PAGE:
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Domestic control of Australian gold mining on the rise
Australian control over its domestic gold mining interests is on the rise, recent research has shown.
Last month, Surbiton Associates said the country’s $12 billion gold industry appears to be switching gears, with several major overseas players selling their mines to local companies.
The company claimed around 50 per cent of Australian gold production is now being handled by domestic firms, Mineweb reported.
The nation is currently the second-biggest gold producer in the world, responsible for approximately 9 per cent of global supply. Three-quarters of the yellow metal output comes from Western Australia.
Gold markets in Australia are popular because of the country’s close proximity to China and India, two of the world’s largest consumers of the precious metal. Australia also offers a range of premium vaulting services.
Dr Sandra Close, director of Surbiton Associates, said the recent pace of foreign mine sales has “increased significantly”.
“We have seen locals who already had operating experience expand their gold interests considerably,” she explained.
Last year, Australia’s Metals X acquired Canada-based Alacer Gold’s Higginsville and South Kagoorlie operations, while Toronto’s Barrick Gold sold Kanowna Belle and Plutonic to Northern Star Resources (NSR).
Moreover, Barrick Gold gave up its 51 per cent share in the East Kundana joint venture to NSR, which also purchased the Jundee mine from Newmont Mining in July.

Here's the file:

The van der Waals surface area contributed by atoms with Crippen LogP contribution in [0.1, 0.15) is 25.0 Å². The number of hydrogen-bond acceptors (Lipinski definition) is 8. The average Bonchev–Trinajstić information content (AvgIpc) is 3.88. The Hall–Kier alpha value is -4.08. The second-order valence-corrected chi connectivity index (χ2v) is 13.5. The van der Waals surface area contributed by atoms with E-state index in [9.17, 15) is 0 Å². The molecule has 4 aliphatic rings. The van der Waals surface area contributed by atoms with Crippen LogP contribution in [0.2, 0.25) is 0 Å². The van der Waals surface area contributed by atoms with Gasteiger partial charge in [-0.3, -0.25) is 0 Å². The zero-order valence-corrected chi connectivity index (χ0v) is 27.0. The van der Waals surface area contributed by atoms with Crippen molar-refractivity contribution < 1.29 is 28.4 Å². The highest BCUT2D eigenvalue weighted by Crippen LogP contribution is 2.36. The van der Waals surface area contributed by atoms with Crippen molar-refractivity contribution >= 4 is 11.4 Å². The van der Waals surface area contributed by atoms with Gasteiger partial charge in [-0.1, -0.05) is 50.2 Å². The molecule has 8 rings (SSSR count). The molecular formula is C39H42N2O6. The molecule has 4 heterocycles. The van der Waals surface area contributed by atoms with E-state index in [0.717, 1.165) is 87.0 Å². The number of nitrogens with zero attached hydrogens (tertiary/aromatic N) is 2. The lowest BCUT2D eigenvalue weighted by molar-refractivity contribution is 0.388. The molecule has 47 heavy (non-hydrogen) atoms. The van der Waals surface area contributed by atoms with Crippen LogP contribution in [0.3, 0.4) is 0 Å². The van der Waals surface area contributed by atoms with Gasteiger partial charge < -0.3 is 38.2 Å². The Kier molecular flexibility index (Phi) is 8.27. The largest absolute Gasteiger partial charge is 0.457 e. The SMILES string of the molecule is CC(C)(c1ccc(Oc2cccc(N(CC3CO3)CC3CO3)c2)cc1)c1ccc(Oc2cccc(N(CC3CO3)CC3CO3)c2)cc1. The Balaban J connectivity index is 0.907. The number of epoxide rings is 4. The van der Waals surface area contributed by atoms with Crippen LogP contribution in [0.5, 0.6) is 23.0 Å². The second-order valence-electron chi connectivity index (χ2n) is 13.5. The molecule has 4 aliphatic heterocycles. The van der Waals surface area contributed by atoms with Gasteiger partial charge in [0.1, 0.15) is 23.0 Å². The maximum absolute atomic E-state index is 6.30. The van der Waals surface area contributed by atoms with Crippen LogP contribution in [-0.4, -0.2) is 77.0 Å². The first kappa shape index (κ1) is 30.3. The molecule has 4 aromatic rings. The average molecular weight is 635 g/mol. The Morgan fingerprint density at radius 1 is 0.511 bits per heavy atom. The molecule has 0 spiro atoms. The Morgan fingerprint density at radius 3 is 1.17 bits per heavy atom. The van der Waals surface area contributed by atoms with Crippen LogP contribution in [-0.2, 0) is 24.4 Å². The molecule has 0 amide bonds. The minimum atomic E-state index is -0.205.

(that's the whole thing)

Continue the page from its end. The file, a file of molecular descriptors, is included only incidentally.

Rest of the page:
“Several of the world’s largest gold producers have switched their strategy from chasing ounces to rationalisation and cost reduction,” Dr Close stated.
“This does not always sit easily in an Australian context as, unlike many other gold-producing regions, Australia’s production comes from a considerable number of smaller mines rather than a small number of large mines.”
The value of Australian gold
The importance of gold to the Australian economy should not be underestimated, Dr Close said.
She claimed the commodity is often overlooked as a valuable export, largely because the country’s iron ore and coal markets produce larger revenues.
However, export earnings from gold are double that of wheat and four times higher than wool. The metal also brings in more money export meat sales.
Commenting on the news that Australia now has more control over domestic mines, Dr Close said “it looks great on paper”, but the reality is slightly more complicated.
She noted that most of the country’s reserves are tied up in iron oxide-copper-gold deposits, which may take many decades to be fully exploited.
Furthermore, because gold production in these mines is often reliant on the output rate of the main ore component, the industry can struggle if other commodity markets slow down.
“For a sustainable industry, we still need production from traditional primary gold deposits and ongoing exploration is as vital today as it ever was.”
Her comments come as the Western Australian government considers raising royalty rates in an effort to boost tax revenues earned through the state’s resources industry.
According to Dr Close, any changes made to levies should only be implemented after extensive consultation with producers.
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